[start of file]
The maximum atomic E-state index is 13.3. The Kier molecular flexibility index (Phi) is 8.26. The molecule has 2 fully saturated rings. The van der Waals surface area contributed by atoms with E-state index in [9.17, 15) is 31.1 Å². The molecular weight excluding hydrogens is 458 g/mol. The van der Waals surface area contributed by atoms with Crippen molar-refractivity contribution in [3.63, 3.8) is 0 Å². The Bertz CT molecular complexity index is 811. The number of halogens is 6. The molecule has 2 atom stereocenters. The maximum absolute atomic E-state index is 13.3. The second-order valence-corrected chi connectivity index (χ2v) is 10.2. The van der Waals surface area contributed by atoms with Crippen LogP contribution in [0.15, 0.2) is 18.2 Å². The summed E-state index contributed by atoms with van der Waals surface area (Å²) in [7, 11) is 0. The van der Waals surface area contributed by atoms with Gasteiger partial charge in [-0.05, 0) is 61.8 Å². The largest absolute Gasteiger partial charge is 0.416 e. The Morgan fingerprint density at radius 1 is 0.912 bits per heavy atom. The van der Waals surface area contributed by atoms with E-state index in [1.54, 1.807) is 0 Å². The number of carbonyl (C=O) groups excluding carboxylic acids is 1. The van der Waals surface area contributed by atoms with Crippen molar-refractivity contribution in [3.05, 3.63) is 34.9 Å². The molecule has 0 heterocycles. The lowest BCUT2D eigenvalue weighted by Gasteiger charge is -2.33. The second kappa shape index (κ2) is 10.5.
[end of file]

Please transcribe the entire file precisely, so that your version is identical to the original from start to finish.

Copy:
The maximum atomic E-state index is 13.3. The Kier molecular flexibility index (Phi) is 8.26. The molecule has 2 fully saturated rings. The van der Waals surface area contributed by atoms with E-state index in [9.17, 15) is 31.1 Å². The molecular weight excluding hydrogens is 458 g/mol. The van der Waals surface area contributed by atoms with Crippen molar-refractivity contribution in [3.63, 3.8) is 0 Å². The Bertz CT molecular complexity index is 811. The number of halogens is 6. The molecule has 2 atom stereocenters. The maximum absolute atomic E-state index is 13.3. The second-order valence-corrected chi connectivity index (χ2v) is 10.2. The van der Waals surface area contributed by atoms with Crippen LogP contribution in [0.15, 0.2) is 18.2 Å². The summed E-state index contributed by atoms with van der Waals surface area (Å²) in [7, 11) is 0. The van der Waals surface area contributed by atoms with Gasteiger partial charge in [-0.05, 0) is 61.8 Å². The largest absolute Gasteiger partial charge is 0.416 e. The Morgan fingerprint density at radius 1 is 0.912 bits per heavy atom. The van der Waals surface area contributed by atoms with E-state index in [1.54, 1.807) is 0 Å². The number of carbonyl (C=O) groups excluding carboxylic acids is 1. The van der Waals surface area contributed by atoms with Crippen molar-refractivity contribution in [3.05, 3.63) is 34.9 Å². The molecule has 0 heterocycles. The lowest BCUT2D eigenvalue weighted by Gasteiger charge is -2.33. The second kappa shape index (κ2) is 10.5.